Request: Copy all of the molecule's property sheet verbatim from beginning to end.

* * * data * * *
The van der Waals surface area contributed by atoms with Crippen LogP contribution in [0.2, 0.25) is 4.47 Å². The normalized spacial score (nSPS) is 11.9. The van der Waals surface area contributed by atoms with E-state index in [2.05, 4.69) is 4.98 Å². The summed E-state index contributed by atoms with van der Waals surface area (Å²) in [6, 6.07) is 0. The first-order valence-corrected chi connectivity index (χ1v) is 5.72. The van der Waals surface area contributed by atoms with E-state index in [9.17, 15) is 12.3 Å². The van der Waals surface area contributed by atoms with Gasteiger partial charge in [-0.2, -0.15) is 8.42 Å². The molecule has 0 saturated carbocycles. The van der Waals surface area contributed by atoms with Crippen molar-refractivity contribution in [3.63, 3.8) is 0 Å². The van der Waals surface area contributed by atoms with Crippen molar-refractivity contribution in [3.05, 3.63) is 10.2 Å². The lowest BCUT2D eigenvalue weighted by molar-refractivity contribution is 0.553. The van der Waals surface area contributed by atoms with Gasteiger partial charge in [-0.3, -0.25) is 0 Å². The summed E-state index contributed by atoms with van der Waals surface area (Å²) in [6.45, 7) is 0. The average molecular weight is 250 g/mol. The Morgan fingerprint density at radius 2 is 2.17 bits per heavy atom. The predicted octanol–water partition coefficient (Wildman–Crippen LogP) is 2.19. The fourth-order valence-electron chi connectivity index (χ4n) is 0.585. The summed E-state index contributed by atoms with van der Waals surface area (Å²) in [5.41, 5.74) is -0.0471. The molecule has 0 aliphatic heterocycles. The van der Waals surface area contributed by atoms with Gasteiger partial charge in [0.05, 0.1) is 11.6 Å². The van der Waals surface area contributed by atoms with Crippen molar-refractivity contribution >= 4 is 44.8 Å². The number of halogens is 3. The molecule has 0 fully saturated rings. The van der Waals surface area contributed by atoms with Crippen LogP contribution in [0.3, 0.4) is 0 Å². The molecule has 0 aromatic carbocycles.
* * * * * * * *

The van der Waals surface area contributed by atoms with Crippen LogP contribution in [0.2, 0.25) is 4.47 Å². The normalized spacial score (nSPS) is 11.9. The van der Waals surface area contributed by atoms with E-state index in [2.05, 4.69) is 4.98 Å². The summed E-state index contributed by atoms with van der Waals surface area (Å²) in [6, 6.07) is 0. The first-order valence-corrected chi connectivity index (χ1v) is 5.72. The van der Waals surface area contributed by atoms with E-state index in [9.17, 15) is 12.3 Å². The van der Waals surface area contributed by atoms with Gasteiger partial charge in [-0.2, -0.15) is 8.42 Å². The molecule has 0 saturated carbocycles. The van der Waals surface area contributed by atoms with Crippen molar-refractivity contribution in [3.63, 3.8) is 0 Å². The van der Waals surface area contributed by atoms with Crippen molar-refractivity contribution in [3.05, 3.63) is 10.2 Å². The lowest BCUT2D eigenvalue weighted by molar-refractivity contribution is 0.553. The van der Waals surface area contributed by atoms with Gasteiger partial charge in [-0.3, -0.25) is 0 Å². The summed E-state index contributed by atoms with van der Waals surface area (Å²) in [6.45, 7) is 0. The average molecular weight is 250 g/mol. The Morgan fingerprint density at radius 2 is 2.17 bits per heavy atom. The predicted octanol–water partition coefficient (Wildman–Crippen LogP) is 2.19. The fourth-order valence-electron chi connectivity index (χ4n) is 0.585. The summed E-state index contributed by atoms with van der Waals surface area (Å²) in [5.41, 5.74) is -0.0471. The molecule has 0 aliphatic heterocycles. The van der Waals surface area contributed by atoms with Gasteiger partial charge in [0.05, 0.1) is 11.6 Å². The van der Waals surface area contributed by atoms with Crippen molar-refractivity contribution >= 4 is 44.8 Å². The number of halogens is 3. The molecule has 0 fully saturated rings. The van der Waals surface area contributed by atoms with Crippen LogP contribution in [0.3, 0.4) is 0 Å². The molecule has 0 aromatic carbocycles.